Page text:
How to Organize Like the Right

Let's admit it they're better right now at political organizing


| March / April 2003


Van Jones sees nothing to applaud in the rise of the political right. But the 34-year-old founder of the Ella Baker Center for Human Rights in San Francisco, which focuses on reforming the criminal justice system, thinks that progressives response to recent events—gloom and doom interspersed with bouts of anger—is not helpful in envisioning the next step forward. Instead, Jones says, we must acknowledge that when it comes to reaching and organizing people today, the right simply does a better job—sometimes using methods that actually originated on the left.

Here, according to Jones, are a few lessons—historical and contemporary—that progressives need to embrace:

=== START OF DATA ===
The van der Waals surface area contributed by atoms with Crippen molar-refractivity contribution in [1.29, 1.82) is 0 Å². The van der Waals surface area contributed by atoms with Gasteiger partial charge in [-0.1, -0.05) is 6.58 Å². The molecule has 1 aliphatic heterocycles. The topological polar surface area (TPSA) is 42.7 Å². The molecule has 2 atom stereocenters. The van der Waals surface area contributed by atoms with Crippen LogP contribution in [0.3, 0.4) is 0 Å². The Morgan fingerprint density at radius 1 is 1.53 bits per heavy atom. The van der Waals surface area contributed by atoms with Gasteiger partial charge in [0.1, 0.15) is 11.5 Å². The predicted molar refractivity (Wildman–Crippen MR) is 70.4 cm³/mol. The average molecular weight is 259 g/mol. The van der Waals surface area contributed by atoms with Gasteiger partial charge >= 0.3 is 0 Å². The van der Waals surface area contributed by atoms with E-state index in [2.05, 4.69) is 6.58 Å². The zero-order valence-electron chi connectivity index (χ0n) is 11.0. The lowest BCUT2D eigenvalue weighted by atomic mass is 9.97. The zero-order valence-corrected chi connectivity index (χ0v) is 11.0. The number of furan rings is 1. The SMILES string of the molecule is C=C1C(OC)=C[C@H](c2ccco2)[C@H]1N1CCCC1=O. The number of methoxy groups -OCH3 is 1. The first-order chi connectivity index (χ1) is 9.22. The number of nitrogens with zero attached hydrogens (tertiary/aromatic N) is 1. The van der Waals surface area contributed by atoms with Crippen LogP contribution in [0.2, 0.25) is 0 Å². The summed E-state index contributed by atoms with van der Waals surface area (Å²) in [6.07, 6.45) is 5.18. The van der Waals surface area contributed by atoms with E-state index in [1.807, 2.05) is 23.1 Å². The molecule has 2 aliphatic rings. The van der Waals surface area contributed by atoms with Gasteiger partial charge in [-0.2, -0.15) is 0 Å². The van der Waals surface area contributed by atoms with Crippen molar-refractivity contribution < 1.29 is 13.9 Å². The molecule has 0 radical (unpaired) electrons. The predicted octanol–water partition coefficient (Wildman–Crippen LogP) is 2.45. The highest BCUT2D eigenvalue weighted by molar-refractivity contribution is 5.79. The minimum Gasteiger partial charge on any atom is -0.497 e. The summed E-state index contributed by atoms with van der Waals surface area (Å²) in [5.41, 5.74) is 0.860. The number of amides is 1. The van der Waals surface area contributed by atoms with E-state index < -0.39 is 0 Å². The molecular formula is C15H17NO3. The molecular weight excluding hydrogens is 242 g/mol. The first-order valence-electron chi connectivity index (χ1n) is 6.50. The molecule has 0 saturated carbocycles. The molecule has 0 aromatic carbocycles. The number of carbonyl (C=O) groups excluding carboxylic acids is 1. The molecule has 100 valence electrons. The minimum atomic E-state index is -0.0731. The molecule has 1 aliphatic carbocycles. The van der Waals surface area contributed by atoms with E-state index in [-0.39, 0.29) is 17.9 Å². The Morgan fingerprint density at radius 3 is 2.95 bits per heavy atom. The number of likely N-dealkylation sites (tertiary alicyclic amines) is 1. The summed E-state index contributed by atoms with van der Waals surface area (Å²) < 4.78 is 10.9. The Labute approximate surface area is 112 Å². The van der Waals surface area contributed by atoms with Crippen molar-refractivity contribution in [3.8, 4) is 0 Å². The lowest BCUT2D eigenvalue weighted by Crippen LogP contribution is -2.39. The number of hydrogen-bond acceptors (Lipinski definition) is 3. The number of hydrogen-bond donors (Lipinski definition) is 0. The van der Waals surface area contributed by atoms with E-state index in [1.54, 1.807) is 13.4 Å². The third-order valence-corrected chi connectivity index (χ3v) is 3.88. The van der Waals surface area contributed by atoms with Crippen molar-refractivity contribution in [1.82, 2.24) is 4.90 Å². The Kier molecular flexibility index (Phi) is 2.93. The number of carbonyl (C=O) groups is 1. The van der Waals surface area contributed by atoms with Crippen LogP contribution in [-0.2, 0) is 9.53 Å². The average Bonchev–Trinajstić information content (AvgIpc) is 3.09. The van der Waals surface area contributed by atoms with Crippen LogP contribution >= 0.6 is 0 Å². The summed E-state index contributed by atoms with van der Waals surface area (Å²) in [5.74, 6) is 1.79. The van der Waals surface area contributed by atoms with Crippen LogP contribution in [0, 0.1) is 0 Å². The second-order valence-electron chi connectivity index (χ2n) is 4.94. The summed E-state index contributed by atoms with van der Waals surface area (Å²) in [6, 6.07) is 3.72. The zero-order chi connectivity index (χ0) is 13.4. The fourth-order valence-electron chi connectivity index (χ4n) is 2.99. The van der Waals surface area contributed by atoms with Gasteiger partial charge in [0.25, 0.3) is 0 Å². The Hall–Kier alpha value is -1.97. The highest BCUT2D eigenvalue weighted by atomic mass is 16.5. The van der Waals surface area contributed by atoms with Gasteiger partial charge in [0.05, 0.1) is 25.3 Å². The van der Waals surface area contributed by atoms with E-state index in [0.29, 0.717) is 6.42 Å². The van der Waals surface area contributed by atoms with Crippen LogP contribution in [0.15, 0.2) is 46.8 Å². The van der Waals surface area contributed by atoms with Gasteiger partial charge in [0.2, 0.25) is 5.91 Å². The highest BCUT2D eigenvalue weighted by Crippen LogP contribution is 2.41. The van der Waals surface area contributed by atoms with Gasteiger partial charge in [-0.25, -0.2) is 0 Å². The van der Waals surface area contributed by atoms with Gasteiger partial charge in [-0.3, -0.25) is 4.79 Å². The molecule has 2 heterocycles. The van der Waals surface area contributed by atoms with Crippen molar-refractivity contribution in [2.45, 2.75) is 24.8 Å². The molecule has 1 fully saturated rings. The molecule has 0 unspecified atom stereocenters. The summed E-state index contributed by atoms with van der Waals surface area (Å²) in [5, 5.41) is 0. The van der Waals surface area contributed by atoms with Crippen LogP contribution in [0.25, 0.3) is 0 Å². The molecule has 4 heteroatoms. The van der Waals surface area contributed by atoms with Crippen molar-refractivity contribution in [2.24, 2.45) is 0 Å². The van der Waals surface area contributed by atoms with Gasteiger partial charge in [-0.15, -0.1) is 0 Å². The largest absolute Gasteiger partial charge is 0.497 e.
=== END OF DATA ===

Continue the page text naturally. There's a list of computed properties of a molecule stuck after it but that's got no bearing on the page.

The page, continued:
Think Long-Term

"Starting in 1964, with the collapse of Barry Goldwater's [presidential] campaign, a relatively small number of conservatives got together and took the mailing lists from the Goldwater campaign and essentially reinvented the right. And, from 1964 to 1994, you see a 30-year effort to develop the institutions, the think tanks, the policy ideas, the writers, the political leaders, to seize power.



"Progressives have a history of this kind of planning and foresight. If you look at the pre-civil rights movement in the '40s and '50s, you see people concerned about civil rights at the Highlander Center [an organizing institute in Tennessee] and other places investing a lot of time really thinking through questions of strategy and tactics. At Howard University Law School in the '20s and '30s, for example, people planned step by step how to dismantle segregation and prepared lawyers to do that from the time they were law students. That kind of long-term patience and strategic planning is no longer a feature or function of progressive social change work."

Be Populist, Not Elitist














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